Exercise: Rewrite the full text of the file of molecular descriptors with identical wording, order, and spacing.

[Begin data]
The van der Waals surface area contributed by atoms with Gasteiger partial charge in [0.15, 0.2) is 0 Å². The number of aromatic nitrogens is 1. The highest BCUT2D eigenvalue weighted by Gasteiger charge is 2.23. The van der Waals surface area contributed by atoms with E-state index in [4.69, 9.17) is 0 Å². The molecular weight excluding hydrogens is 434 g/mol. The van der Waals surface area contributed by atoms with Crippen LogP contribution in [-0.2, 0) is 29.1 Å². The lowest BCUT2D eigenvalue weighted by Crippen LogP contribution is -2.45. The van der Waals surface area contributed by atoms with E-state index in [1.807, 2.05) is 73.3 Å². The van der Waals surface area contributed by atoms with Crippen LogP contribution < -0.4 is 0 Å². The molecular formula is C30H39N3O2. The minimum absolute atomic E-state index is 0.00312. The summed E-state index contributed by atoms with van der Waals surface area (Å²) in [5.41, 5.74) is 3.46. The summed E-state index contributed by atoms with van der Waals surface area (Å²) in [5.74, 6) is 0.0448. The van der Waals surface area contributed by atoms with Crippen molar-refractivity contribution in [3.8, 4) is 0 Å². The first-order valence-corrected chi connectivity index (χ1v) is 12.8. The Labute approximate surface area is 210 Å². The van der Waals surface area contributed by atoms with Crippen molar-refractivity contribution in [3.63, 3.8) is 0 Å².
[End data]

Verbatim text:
The van der Waals surface area contributed by atoms with Gasteiger partial charge in [0.15, 0.2) is 0 Å². The number of aromatic nitrogens is 1. The highest BCUT2D eigenvalue weighted by Gasteiger charge is 2.23. The van der Waals surface area contributed by atoms with E-state index in [4.69, 9.17) is 0 Å². The molecular weight excluding hydrogens is 434 g/mol. The van der Waals surface area contributed by atoms with Crippen LogP contribution in [-0.2, 0) is 29.1 Å². The lowest BCUT2D eigenvalue weighted by Crippen LogP contribution is -2.45. The van der Waals surface area contributed by atoms with E-state index in [1.807, 2.05) is 73.3 Å². The van der Waals surface area contributed by atoms with Crippen LogP contribution < -0.4 is 0 Å². The molecular formula is C30H39N3O2. The minimum absolute atomic E-state index is 0.00312. The summed E-state index contributed by atoms with van der Waals surface area (Å²) in [5.41, 5.74) is 3.46. The summed E-state index contributed by atoms with van der Waals surface area (Å²) in [5.74, 6) is 0.0448. The van der Waals surface area contributed by atoms with Crippen molar-refractivity contribution in [3.8, 4) is 0 Å². The first-order valence-corrected chi connectivity index (χ1v) is 12.8. The Labute approximate surface area is 210 Å². The van der Waals surface area contributed by atoms with Crippen molar-refractivity contribution in [3.63, 3.8) is 0 Å².